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A new J.D. Power study says drivers are unimpressed with in-car tech

Customers’ enjoyment of infotainment systems seems to have declined

car infotainment system
RSplaneta / Shutterstock

The technology powering our vehicles has advanced greatly over the last few years. Features like voice control, navigation, and augmented reality displays mean a modern car is closer to HAL 9000 than they are a Ford Model T. 

But a recent study from consumer insights organization J.D. Power suggests buyers are falling out of love with the tech in their transportation. Customer satisfaction with several modern technological elements has declined drastically between 2020, when the survey was last conducted, and 2023. The decline affects both premium automotive brands and the cheaper options on the market. 

Out of the ten factors considered, fuel economy is the only area where customers report being more satisfied than they were previously. Battery-powered electric vehicle buyers are also more satisfied with the fuel economy their personal transport choice provides than owners of internal combustion engine cars — which may be down to the increased fuel prices many people have experienced in recent years.

Of all the premium brands mentioned in the survey, Jaguar boasted the highest level of customer satisfaction. The British car brand was followed by Land Rover, which happens to be produced by the same company. German manufacturers Porsche and BMW took the third and fourth spots. Tesla, which normally ranks pretty highly in J.D. Power customer satisfaction surveys, experienced an eight-point decline with the American EV brand scoring lower than it had previously in all ten categories. Of the mass-market brands mentioned, Dodge achieved the highest score.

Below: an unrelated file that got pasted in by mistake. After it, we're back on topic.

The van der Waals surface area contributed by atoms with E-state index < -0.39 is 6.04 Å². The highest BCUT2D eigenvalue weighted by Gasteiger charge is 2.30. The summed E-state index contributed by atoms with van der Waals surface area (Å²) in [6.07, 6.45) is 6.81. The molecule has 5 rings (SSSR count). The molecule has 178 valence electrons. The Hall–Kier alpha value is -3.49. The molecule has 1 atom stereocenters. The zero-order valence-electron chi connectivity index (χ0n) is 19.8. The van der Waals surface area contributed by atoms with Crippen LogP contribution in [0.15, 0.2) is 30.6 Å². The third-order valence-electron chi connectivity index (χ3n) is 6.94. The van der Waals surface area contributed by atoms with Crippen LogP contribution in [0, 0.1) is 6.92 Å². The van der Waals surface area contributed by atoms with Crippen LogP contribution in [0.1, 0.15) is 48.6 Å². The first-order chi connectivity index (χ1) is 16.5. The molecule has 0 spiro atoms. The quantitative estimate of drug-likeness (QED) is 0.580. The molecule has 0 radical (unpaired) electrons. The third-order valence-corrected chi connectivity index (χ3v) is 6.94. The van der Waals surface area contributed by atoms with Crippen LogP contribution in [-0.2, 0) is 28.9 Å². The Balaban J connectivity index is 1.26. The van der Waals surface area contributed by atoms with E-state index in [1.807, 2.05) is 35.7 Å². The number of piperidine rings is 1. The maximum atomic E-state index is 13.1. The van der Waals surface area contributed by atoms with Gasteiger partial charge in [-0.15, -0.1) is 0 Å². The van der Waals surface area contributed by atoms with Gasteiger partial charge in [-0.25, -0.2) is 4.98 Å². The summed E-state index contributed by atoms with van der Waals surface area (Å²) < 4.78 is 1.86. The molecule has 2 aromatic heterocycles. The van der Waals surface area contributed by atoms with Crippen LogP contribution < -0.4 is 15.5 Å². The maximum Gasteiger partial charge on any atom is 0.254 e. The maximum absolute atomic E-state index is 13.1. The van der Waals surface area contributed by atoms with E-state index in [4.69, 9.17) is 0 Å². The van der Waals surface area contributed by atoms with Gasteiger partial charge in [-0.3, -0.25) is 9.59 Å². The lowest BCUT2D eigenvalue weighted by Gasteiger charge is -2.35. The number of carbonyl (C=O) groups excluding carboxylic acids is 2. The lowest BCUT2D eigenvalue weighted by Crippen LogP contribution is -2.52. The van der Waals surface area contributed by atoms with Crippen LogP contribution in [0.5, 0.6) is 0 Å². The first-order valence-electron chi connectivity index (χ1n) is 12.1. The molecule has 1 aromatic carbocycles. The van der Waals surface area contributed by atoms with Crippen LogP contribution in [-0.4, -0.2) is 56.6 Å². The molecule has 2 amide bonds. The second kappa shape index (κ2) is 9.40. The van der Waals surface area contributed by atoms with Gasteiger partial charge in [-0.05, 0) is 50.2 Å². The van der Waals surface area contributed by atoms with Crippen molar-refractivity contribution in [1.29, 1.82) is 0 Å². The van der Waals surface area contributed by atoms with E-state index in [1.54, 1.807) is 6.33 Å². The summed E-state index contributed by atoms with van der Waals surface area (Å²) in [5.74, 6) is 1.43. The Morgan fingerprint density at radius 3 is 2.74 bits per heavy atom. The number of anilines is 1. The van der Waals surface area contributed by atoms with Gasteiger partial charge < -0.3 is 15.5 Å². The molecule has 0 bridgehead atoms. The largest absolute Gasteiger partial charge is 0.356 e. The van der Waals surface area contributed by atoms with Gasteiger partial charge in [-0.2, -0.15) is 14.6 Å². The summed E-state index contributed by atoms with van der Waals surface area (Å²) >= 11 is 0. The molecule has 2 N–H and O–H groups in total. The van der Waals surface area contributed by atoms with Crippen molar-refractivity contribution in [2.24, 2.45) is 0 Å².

Infotainment just isn’t cutting it with recent buyers

Customers’ enjoyment of infotainment systems seems to have declined the most between surveys, with just over half (56%) of respondents opting to use the vehicle’s system when they want to play audio. When the survey was last conducted in 2020, 70% of users were happy using the car’s infotainment system for their audio needs. Fewer than half of all those surveyed choose to use the car’s infotainment systems for other purposes, like navigation, receiving phone calls, and voice recognition.

The news may be surprising as many vehicle manufacturers have put serious effort into improving their infotainment offerings in recent years. This includes the likes of Mercedes, which recently integrated ChatGPT, a leading AI language model, into its infotainment systems in an attempt to push ahead of the competition. 

Vehicles featuring the Android Automotive Operating System, coupled with Google Automotive Services, tended to rank higher in the survey. This suggests most respondents relied on their smartphones to meet their infotainment needs. It also suggests that manufacturers may want to rely on Android Auto and Apple CarPlay, and shift the resources they would have used to develop in-house infotainment systems into other areas if they want to keep their customers happy.

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